Why are Egyptians trolling Qatar's Prince Tamim?

Published November 27th, 2016 - 12:50 GMT
The Egyptian army is among the strongest in world (Wikimedia Commons)
The Egyptian army is among the strongest in world (Wikimedia Commons)

#WeWillHitTamimWithAShoe has been trending on Twitter, as Egyptians attack the Qatari Prince Tamim bin Hamad al-Thani.

The social media anger follows the release of a promotional trailer for a documentary entitled “Conscripts...Stories of Enforced Enlistment in Egypt” by Qatar-based channel, Al Jazeera. When broadcast, the program will present the story of a number of soldiers who claim to have been mistreated while undertaking compulsory military service.

In response, enraged Egyptians mocked Qatar’s military capacity and insulted their Prince in tweets that have been liked and retweeted hundreds of times:

At the Military Academy we had a patrol course of 88 km. Hahahaha. Qatar is only 32 km in size.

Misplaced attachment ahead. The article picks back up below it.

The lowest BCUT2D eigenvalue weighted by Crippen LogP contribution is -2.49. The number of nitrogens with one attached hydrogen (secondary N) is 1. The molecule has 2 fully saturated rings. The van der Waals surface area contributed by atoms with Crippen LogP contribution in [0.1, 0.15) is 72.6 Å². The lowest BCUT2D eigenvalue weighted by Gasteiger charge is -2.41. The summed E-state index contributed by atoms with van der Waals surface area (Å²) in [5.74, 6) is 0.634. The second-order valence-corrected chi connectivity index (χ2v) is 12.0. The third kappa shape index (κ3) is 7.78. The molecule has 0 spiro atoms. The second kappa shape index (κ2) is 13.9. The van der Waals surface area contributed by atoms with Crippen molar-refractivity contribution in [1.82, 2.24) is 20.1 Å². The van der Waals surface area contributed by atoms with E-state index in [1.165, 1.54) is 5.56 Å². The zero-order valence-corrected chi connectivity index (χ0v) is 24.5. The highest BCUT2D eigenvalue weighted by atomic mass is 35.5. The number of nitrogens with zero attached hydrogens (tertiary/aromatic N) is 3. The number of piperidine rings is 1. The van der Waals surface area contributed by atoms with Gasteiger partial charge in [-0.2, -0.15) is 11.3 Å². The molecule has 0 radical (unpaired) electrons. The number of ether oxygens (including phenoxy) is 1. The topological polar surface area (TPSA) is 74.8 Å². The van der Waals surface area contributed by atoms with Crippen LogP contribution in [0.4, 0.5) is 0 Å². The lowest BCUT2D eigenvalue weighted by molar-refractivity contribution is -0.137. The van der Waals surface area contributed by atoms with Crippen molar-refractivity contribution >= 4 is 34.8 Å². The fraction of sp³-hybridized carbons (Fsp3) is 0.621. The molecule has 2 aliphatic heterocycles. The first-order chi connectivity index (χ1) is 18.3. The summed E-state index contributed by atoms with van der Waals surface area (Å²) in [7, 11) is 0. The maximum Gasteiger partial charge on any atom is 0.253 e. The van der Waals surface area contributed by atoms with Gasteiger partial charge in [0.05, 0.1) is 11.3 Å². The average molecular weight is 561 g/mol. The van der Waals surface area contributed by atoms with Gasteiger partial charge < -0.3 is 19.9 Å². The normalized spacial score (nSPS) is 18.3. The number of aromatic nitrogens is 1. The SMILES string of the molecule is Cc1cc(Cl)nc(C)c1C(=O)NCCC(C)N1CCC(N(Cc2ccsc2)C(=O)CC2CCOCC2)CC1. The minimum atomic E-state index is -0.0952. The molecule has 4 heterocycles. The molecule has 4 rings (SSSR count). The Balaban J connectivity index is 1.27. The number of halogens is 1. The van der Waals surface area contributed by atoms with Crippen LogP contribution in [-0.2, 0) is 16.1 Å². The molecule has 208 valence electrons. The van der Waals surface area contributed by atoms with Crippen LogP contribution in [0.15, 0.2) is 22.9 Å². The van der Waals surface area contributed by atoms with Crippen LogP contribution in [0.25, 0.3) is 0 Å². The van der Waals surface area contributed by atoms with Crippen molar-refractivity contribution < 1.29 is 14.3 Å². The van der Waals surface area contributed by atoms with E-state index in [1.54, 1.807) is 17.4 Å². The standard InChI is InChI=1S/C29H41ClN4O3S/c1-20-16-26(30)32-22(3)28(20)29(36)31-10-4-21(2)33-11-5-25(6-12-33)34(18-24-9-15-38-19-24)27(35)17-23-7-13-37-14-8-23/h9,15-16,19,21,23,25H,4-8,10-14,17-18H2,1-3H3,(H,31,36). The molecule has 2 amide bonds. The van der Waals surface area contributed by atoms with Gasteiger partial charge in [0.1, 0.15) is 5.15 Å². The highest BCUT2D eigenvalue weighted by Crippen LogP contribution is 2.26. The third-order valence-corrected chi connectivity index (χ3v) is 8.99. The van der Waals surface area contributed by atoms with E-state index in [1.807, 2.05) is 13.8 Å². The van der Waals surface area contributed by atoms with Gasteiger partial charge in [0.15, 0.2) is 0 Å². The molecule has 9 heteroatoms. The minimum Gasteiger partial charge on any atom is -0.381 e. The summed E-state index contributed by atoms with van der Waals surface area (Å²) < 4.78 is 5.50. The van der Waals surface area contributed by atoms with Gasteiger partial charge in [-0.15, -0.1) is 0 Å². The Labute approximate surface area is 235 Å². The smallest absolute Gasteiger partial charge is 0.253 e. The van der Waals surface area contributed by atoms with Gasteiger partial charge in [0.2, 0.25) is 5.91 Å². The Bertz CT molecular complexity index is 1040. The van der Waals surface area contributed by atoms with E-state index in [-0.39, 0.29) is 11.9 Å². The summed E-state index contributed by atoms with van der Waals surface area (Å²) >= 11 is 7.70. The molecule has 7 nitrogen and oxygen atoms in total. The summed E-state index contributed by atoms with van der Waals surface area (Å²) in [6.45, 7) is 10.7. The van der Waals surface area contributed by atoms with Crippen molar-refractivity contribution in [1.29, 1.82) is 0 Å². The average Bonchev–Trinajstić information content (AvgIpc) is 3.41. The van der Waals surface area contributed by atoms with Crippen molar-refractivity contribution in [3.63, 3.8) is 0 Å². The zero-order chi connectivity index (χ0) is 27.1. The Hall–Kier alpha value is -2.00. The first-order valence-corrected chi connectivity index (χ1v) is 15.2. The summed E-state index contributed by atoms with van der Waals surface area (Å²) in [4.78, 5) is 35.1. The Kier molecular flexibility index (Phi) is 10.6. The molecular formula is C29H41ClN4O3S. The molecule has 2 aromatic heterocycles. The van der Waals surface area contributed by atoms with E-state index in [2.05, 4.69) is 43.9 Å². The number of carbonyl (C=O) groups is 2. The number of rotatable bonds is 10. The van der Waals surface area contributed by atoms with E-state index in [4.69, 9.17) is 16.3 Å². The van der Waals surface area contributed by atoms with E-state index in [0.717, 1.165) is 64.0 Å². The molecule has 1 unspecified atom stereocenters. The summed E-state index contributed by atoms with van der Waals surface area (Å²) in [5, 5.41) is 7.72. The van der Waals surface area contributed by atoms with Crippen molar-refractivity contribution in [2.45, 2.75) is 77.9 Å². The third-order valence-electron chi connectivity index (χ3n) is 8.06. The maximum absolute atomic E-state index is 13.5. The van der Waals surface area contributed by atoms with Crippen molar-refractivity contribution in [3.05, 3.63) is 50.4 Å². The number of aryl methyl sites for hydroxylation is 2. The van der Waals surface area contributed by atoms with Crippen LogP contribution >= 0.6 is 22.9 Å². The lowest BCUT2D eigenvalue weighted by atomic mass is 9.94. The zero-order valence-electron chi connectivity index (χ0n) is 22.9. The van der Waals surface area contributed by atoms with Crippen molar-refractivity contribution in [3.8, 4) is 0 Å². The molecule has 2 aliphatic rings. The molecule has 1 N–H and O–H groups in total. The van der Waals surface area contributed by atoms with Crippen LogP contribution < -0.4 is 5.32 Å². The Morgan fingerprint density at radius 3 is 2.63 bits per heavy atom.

I bring you good news: Trump is going to withdraw American troops from Qatar… and Tamim will have to pay plane fuel for the flight back.

We are Egyptians, you shoes. Have you forgotten yourselves or what? (picture reads: The Egyptian Military is honour)

The army of Qatar are waiting with plastic bags to collect the shoes of Egyptians that will rain down on the head of Prince Tamim “son of shoes”

High-profile Egyptians also got involved in the name-calling. Tamer Moneim, a writer and broadcaster wrote in a tweet which has been liked over a thousand times that: 

 If this film offending the Egyptian army is shown on Al-Jazeera, Qatar will have opened a grave for itself, and we will bury them. Don't be sad, it remains the case that we will #WeWillHitTamimWithAShoe

In a program broadcast on Egyptian satellite channel “Al Nahar Al Yowm”, presenter Asma Mustafa made a smouldering attack upon Qatar, concluding by joking that “a country that doesn’t know how to put together a national football team, how on earth will they create an army!”

Some, however, criticized the curses and abuse:

Military service is compulsory for young men in Egypt, who typically serve up to three years, depending on educational level. The army has almost half-a-million soldiers, and is a great source of pride to Egyptians. Current President, General Abdel Fateh el-Sisi is the latest in a long line of Egyptian leaders with a military background.

RA

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